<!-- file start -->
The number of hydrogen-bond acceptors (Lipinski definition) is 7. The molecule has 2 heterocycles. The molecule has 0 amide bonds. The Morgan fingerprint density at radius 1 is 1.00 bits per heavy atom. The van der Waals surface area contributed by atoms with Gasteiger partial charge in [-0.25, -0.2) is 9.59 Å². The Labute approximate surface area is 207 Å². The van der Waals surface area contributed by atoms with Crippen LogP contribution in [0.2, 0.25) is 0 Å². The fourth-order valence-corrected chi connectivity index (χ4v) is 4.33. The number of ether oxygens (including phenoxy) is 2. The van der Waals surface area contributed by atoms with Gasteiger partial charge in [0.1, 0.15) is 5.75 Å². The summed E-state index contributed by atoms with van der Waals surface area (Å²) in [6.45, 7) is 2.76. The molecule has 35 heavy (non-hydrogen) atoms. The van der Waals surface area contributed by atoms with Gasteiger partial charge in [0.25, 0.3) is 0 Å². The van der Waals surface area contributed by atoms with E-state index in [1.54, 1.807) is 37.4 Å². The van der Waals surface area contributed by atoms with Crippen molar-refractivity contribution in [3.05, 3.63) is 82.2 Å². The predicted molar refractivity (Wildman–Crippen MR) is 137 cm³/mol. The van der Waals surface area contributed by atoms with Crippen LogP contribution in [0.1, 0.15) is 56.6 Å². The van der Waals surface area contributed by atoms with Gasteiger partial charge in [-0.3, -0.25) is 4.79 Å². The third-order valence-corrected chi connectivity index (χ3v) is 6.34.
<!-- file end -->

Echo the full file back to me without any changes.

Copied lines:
The number of hydrogen-bond acceptors (Lipinski definition) is 7. The molecule has 2 heterocycles. The molecule has 0 amide bonds. The Morgan fingerprint density at radius 1 is 1.00 bits per heavy atom. The van der Waals surface area contributed by atoms with Gasteiger partial charge in [-0.25, -0.2) is 9.59 Å². The Labute approximate surface area is 207 Å². The van der Waals surface area contributed by atoms with Crippen LogP contribution in [0.2, 0.25) is 0 Å². The fourth-order valence-corrected chi connectivity index (χ4v) is 4.33. The number of ether oxygens (including phenoxy) is 2. The van der Waals surface area contributed by atoms with Gasteiger partial charge in [0.1, 0.15) is 5.75 Å². The summed E-state index contributed by atoms with van der Waals surface area (Å²) in [6.45, 7) is 2.76. The molecule has 35 heavy (non-hydrogen) atoms. The van der Waals surface area contributed by atoms with Gasteiger partial charge in [0.25, 0.3) is 0 Å². The van der Waals surface area contributed by atoms with E-state index in [1.54, 1.807) is 37.4 Å². The van der Waals surface area contributed by atoms with Crippen molar-refractivity contribution in [3.05, 3.63) is 82.2 Å². The predicted molar refractivity (Wildman–Crippen MR) is 137 cm³/mol. The van der Waals surface area contributed by atoms with Crippen LogP contribution in [0.1, 0.15) is 56.6 Å². The van der Waals surface area contributed by atoms with Gasteiger partial charge in [-0.3, -0.25) is 4.79 Å². The third-order valence-corrected chi connectivity index (χ3v) is 6.34.